It is the end of an era …okay, that may be a bit overdramatic. Come April 30, my tenure as the Editor-in-Chief of the Carillon will have come to an end, and I will find myself asking the question: what’s next? It has been two whole, frustrating, wonderful, stressful, rewarding years as the EIC to go along with my one year as the sports writer/sports editor. As I sit here writing this, I find that I’m at least somewhat of a different person.
Over the course of the 2016-17 academic year, the relationship between the Arts Student’s Association [ASA] and the representatives of the respective arts students group have involved the University of Regina Students Union in an attempt to create a new representative council, the Arts Students’ Council of Representatives [ASCA] to replace the ASA.
author: matt wincherauk | editor-in-chief This time around, I took the time to find a nice sports jacket, pick out a quality dress shirt from the depths of my closet, and buy my first (!!!) pair of dress shoes.
Last season with Ortiz always had me excited to watch a Red Sox game, or at least follow along on MLB AtBat. That offence was incredible, and last season was such a disappointment, despite only losing Ortiz. I don't trust them to produce, especially the likes of Bogaerts and JBJ.
JD Martinez has got me excited, but I just cannot get pumped for the Red Sox season like I normally do. Just feels like there's always some major disappointments. Don't want to get worked up for another loss in the ALDS.
@Rallo_64 It really was great. I’m going to have to see it again to be sure if it deserves that spot, but it was a lot of fun, without being too jokey, which Marvel does sometimes have an issue with. Michael B. Jordan was incredible and Andy Serkis was insane in the best way.
Muck Rack makes it simple to find people, tweets, or articles that mention any name, keyword, company, hashtag etc. We've compiled this guide to help you make the most of your search.
Selecting a term
Start searching tweets, articles from media outlets, articles mentioned in tweets, journalists'
names, titles and bios with some suggested searches:
Companies or Topics (e.g. iPhone, Microsoft)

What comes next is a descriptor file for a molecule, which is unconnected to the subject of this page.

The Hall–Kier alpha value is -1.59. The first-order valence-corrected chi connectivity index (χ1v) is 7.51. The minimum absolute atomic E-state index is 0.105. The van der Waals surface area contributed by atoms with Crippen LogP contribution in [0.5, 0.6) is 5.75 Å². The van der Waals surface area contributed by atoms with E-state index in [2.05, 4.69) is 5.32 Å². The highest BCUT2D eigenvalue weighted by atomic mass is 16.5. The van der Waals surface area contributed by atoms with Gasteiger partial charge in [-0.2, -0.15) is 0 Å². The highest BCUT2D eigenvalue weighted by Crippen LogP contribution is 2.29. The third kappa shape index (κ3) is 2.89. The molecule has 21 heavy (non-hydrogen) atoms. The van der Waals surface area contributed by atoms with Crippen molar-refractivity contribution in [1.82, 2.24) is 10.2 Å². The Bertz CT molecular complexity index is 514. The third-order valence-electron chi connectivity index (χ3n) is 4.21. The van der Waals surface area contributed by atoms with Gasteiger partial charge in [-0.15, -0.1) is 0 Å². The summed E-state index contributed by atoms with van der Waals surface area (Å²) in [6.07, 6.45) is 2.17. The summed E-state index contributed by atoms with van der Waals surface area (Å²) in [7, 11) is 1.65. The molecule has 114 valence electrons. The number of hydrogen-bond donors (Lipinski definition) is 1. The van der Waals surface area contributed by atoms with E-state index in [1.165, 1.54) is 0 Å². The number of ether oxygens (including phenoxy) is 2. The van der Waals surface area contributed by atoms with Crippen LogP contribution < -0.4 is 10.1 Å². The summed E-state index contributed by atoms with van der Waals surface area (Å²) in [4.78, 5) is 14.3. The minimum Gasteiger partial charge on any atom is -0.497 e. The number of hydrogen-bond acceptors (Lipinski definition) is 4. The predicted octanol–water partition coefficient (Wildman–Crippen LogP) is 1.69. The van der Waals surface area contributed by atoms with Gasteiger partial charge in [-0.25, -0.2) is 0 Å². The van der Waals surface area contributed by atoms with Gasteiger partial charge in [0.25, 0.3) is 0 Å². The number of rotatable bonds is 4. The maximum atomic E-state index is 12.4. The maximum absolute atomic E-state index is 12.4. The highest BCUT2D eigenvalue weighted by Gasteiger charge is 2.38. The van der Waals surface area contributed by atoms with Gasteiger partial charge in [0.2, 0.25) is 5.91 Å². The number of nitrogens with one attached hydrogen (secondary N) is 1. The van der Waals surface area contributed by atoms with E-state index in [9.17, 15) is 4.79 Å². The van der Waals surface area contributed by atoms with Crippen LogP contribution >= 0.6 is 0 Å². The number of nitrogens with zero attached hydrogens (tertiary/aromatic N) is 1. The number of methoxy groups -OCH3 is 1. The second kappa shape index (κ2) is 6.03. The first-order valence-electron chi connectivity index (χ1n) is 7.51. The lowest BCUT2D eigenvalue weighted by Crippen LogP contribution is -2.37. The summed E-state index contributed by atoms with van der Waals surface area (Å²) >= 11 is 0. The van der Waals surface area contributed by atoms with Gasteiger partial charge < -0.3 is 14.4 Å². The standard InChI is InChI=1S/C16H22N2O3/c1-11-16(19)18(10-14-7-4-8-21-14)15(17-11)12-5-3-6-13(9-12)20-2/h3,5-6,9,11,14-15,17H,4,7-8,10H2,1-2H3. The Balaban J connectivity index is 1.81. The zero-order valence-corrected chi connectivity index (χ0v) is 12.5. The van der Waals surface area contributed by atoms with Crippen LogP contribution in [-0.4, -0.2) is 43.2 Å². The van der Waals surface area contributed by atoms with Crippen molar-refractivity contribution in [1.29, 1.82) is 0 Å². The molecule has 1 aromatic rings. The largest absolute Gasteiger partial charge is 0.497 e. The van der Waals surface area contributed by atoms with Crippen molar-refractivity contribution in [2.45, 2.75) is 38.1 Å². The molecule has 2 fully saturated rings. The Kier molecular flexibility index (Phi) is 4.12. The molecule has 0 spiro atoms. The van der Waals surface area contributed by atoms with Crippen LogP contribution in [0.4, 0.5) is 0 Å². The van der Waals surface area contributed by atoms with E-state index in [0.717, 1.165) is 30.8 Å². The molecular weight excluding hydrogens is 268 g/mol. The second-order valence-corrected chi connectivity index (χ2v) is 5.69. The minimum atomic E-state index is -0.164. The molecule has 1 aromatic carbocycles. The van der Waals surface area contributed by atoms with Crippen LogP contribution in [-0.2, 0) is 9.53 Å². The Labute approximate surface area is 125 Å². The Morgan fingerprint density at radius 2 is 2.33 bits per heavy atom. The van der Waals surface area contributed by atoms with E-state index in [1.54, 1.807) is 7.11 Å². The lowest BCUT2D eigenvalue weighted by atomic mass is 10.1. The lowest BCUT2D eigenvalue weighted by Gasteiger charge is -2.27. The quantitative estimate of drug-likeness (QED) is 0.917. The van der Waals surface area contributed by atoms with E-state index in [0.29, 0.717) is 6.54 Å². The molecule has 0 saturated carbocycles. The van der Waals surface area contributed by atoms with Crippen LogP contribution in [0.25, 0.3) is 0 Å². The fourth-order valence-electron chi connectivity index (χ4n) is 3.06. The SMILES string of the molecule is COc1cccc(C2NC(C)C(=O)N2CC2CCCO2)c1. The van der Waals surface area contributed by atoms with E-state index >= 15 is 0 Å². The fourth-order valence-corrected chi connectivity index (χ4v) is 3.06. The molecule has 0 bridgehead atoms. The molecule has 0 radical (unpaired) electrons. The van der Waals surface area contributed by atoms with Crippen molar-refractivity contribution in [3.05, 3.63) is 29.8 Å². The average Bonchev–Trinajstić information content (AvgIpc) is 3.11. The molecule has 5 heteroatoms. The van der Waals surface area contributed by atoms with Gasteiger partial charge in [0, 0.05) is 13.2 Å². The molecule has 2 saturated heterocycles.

Phrases (e.g. "cloud computing") — use quotes to keep the terms together
Twitter handles (e.g. @username) — returns those who have mentioned or replied to
Names (e.g. "David Pogue")
Hashtags (e.g. #sxsw, #london2012)
Bio details (e.g. vegan, Olympics, father)
Muck Rack's Advanced Search allows for many boolean operators.
Find results that mention multiple specified terms, use AND or
+. For example, ensure each result contains both Elon Musk and Mark Zuckerberg by
searching Musk AND Zuckerberg or Musk + Zuckerberg.
Use the operators OR or , to broaden your search when you'd like either of
multiple terms to appear in results. (This is the default behavior of our search when no operators
are used). For example, results will contain either cake or cookie by searching cake OR cookie or cake,cookie
Use NOT or - to subtract results from your search. For
example, searching Disney will yield results about the Walt Disney Company as well as Walt Disney
World Resort. To exclude mentions of Disney World, search for Disney -World or Disney
When using one of these operators with a phrase, enclose it in quotation marks. For example, you can
find results about smartphones excluding Apple's iPhone 4S by searching smartphone -"iPhone
Exact case matching or punctuation
If you're searching for a brand name or keyword that relies on specific punctuation marks or capitalization, you can
find results that match your exact query by adding matchcase: before the keyword you're searching for, like matchcase:E*TRADE .
Use parentheses to separate multiple
boolean phrases. For example, to find journalists talking about having fun in Disney World or
Disneyland, search for ("disney world" OR disneyland) AND fun.
An asterisk can be used to search for any variation of a root word truncated by the asterisk. For example, searching for admin* will return results for administrator, administration, administer, administered, etc.
A near operator is an AND operator where you can control the distance between the words. You can vary the distance the near operation uses by adding a forward slash and number (between 0-99) such as strawberries NEAR/10 "whipped cream", which means the strawberries must exist within 10 words of "whipped cream".